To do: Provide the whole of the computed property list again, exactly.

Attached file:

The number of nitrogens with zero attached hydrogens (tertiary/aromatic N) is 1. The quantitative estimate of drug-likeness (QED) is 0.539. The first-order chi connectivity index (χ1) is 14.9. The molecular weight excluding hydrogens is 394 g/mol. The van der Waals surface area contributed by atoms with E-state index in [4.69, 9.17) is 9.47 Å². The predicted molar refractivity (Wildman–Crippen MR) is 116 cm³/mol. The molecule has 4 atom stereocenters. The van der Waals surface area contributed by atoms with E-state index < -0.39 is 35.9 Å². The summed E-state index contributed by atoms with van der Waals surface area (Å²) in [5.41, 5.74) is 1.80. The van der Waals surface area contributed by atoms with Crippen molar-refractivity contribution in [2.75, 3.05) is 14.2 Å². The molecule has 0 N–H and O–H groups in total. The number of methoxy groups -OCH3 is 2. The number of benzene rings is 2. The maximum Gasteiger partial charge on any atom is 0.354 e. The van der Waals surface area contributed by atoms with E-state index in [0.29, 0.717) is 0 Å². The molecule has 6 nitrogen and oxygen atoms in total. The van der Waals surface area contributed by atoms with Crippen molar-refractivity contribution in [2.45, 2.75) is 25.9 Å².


The number of nitrogens with zero attached hydrogens (tertiary/aromatic N) is 1. The quantitative estimate of drug-likeness (QED) is 0.539. The first-order chi connectivity index (χ1) is 14.9. The molecular weight excluding hydrogens is 394 g/mol. The van der Waals surface area contributed by atoms with E-state index in [4.69, 9.17) is 9.47 Å². The predicted molar refractivity (Wildman–Crippen MR) is 116 cm³/mol. The molecule has 4 atom stereocenters. The van der Waals surface area contributed by atoms with E-state index < -0.39 is 35.9 Å². The summed E-state index contributed by atoms with van der Waals surface area (Å²) in [5.41, 5.74) is 1.80. The van der Waals surface area contributed by atoms with Crippen molar-refractivity contribution in [2.75, 3.05) is 14.2 Å². The molecule has 0 N–H and O–H groups in total. The number of methoxy groups -OCH3 is 2. The number of benzene rings is 2. The maximum Gasteiger partial charge on any atom is 0.354 e. The van der Waals surface area contributed by atoms with E-state index in [0.29, 0.717) is 0 Å². The molecule has 6 nitrogen and oxygen atoms in total. The van der Waals surface area contributed by atoms with Crippen molar-refractivity contribution in [2.45, 2.75) is 25.9 Å².